Patterns in the Losses




Section 4. Looking to the Future

Chapter 10. Insights from Experimentation

Theory
Laboratory and Greenhouse Experiments
Field Experiments
Results of Whole-Vegetation Experiments
Results of Field CO2 Experiments
Freshwater Experiments
Arctic Experiments


Chapter 11. Modeling Species and Ecosystem Response

Types of Models
Dynamic Global Vegetation Models
Species Distribution Models
Gap Models
Modeling Aquatic Systems
Earth System Models


Chapter 12. Estimating Extinction Risk from Climate Change

Evidence from the Past
Estimates from Species Distribution Modeling
Species-Area Relationship
A Question of Dispersal
The Problem with Endemics
Checking the Estimates
Not Just about Polar Bears Anymore
Are a Million Species at Risk?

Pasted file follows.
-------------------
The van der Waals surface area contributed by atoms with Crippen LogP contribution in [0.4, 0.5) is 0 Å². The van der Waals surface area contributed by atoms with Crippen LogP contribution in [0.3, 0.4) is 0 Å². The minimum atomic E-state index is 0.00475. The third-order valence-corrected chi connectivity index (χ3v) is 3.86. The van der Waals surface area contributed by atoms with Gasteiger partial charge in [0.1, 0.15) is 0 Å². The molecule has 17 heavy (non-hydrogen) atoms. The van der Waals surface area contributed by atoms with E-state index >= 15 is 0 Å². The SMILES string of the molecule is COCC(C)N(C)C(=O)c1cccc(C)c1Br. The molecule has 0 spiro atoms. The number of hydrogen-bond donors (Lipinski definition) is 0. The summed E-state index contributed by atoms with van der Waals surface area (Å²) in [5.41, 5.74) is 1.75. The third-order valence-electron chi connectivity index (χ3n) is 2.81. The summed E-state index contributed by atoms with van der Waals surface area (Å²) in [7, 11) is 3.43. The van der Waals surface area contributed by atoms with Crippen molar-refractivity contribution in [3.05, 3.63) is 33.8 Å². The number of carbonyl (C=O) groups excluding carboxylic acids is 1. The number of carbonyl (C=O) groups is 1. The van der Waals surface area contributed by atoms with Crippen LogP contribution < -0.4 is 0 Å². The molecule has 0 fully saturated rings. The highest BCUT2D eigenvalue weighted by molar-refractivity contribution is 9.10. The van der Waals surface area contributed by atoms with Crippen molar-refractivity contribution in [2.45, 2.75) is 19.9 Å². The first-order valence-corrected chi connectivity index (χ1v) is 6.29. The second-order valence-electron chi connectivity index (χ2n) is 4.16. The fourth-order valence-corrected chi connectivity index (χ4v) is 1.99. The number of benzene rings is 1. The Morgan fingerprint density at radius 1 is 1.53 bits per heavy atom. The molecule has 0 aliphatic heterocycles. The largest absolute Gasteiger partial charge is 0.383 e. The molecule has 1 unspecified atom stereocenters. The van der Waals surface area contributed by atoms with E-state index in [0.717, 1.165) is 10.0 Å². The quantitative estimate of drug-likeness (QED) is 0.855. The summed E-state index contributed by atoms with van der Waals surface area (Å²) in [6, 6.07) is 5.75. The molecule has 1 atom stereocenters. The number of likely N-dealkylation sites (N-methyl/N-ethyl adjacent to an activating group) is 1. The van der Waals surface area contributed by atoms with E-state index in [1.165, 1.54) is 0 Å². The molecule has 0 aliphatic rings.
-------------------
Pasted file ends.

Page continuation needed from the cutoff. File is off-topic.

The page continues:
Why the Future May Not Be Like the Past


Chapter 13. Ecosystem Services

Food Provision-Marine Fisheries
Water Provisioning
Carbon Sequestration
Fire
Tourism
Ecosystem-Based Adaptation
Coastal Protection
Water Supply
Food Production
Disaster Risk Reduction




Section 5. Implications for Conservation

Chapter 14. Adaptation of Conservation Strategies

Early Concepts of Protected Areas and Climate Change
Protected Area Planning
Planning for Persistence
Resistance and Resilience
Protected-Area Management
Marine Protected Areas
Protected Areas for Climate Change


Chapter 15. Connectivity and Landscape Management

Area-Demanding Species
Migratory Species
Species Range Shifts
Planning for Connectivity
Managing Connectivity in Human-Dominated Landscapes
Planning for Climate "Blowback"
Regional Coordination
Monitoring


Chapter 16. Species Management

Threatened Species
Climate Change Impacts on Threatened Species
Species Threatened by Climate Change
Assessing Species Threatened by Climate Change
An Iconic Example
Managing Species Threatened by Climate Change
Resources for the Job




Section 6. Finding Solutions: International Policy and Action

Chapter 17. International Climate Policy

United Nations Framework Convention on Climate Change